Our lab has previously reported on novel board-level readout electronics for an 8×8 silicon photomultiplier (SiPM) array featuring row/column summation technique to reduce the hardware requirements for signal processing. We are taking the next step by implementing a monolithic CMOS chip which is based on the row-column architecture. In addition, this paper explores the option of using diagonal summation as well as calibration to compensate for temperature and process variations. Further description of a timing pickoff signal which aligns all of the positioning (spatial channels) pulses in the array is described. The ASIC design is targeted to be scalable with the detector size and flexible to accommodate detectors from different vendors. This paper focuses on circuit implementation issues associated with the design of the ASIC to interface our Phase II MiCES FPGA board with a SiPM array. Moreover, a discussion is provided for strategies to eventually integrate all the analog and mixed-signal electronics with the SiPM, on either a single-silicon substrate or multi-chip module (MCM).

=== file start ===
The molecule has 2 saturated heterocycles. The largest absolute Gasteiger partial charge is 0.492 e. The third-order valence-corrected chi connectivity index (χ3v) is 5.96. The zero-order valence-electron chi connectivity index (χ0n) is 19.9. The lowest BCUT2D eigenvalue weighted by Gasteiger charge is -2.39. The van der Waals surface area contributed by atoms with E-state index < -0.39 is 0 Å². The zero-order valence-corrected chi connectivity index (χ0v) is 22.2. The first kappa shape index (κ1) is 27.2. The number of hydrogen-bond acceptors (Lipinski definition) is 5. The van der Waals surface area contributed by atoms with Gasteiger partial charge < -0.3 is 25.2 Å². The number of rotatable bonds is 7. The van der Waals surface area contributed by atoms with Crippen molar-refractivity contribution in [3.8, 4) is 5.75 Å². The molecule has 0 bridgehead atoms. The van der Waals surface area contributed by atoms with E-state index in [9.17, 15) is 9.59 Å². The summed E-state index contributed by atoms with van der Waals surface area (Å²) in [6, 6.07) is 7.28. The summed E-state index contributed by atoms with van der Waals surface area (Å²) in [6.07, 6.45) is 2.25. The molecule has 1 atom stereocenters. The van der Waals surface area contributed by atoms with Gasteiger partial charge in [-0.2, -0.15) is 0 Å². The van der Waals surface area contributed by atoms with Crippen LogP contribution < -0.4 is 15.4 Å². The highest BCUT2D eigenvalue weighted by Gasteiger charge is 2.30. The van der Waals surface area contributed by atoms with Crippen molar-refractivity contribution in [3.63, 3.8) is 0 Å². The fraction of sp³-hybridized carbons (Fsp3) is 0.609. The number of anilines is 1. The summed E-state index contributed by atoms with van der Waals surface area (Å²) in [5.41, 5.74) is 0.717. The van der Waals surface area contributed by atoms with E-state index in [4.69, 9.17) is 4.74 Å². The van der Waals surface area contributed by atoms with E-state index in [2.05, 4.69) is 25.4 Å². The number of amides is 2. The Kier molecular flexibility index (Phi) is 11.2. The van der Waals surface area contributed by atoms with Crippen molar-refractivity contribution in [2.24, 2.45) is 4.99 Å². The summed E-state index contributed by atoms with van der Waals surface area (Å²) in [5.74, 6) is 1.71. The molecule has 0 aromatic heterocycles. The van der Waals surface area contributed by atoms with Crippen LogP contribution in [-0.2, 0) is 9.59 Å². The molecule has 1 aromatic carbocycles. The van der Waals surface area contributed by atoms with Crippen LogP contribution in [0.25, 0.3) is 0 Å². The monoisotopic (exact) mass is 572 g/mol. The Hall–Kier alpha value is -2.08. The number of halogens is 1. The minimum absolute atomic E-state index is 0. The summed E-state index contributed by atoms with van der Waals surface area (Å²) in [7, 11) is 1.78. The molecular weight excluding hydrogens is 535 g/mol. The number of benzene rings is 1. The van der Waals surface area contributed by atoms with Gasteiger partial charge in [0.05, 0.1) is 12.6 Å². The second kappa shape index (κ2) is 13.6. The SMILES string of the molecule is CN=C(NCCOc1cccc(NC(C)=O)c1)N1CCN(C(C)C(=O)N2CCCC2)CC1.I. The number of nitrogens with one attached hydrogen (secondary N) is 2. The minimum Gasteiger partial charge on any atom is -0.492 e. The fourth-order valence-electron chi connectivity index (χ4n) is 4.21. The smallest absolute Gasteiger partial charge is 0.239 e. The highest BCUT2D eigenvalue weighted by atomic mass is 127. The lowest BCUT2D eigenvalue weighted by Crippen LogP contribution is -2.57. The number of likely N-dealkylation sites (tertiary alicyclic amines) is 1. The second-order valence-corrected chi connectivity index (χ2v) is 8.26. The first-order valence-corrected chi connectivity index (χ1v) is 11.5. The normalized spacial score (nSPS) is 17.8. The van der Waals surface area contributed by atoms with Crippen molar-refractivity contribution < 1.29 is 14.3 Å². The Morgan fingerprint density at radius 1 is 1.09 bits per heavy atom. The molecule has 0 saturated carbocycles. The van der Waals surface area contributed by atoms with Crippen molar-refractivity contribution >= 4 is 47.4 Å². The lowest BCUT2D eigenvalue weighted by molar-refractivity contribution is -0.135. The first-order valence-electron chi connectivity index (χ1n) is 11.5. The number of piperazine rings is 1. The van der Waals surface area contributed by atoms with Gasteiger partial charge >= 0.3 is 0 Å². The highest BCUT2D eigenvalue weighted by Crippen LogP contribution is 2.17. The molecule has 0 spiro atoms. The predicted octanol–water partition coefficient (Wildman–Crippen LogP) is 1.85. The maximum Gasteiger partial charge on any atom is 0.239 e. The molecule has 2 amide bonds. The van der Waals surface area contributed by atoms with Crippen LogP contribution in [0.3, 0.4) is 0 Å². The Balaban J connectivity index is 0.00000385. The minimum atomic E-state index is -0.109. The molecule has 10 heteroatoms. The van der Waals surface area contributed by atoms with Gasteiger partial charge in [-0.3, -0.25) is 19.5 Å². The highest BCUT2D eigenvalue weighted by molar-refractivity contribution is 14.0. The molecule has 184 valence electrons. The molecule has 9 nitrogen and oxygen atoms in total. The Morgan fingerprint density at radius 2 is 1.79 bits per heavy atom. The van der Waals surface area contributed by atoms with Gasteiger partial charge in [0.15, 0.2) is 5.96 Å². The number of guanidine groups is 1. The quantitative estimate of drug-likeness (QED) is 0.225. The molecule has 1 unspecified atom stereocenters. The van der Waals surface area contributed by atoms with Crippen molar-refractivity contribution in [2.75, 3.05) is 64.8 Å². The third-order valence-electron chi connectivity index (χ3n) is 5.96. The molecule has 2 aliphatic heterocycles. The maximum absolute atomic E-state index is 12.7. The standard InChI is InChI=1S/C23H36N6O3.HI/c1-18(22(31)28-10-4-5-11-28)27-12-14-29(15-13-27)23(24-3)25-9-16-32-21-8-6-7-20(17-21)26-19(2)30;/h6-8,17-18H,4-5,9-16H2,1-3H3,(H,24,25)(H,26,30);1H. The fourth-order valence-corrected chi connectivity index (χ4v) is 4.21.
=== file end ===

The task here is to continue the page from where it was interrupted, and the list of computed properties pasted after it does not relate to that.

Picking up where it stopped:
Article
The expectation maximization (EM) algorithm for the maximum likelihood (ML) image reconstruction criterion generates severe checkerboard artifacts in the presence of noise. A classical remedy is to impose an a priori constraint for a penalized ML or maximum a posteriori probability solution. The penalty reduces the checkerboard artifacts and also introduces uncertainty because a priori information is usually unknown in clinic. Recent theoretical investigation reveals that the noise can be divided into two components: one is called null-space noise and the other is range-space noise. The null-space noise can be numerically estimated using filtered backprojection (FBP) algorithm. By the FBP algorithm, the null-space noise annihilates in the reconstruction while the range-space noise propagates into the reconstructed image. The aim of this work is to investigate the relation between the null-space noise and the checkerboard artifacts in the ML-EM reconstruction from noisy projection data. Our study suggests that removing the null-space noise from the projection data could improve the signal-to-noise ratio of the projection data and, therefore, reduce the checkerboard artifacts in the ML-EM reconstructed images. This study reveals an in-depth understanding of the different noise propagations in analytical and iterative image reconstructions, which may be useful to single photon emission computed tomography, where the noise has been a major factor for image degradation. The reduction of the ML-EM checkerboard artifacts by removing the null-space noise avoids the uncertainty of using a priori penalty.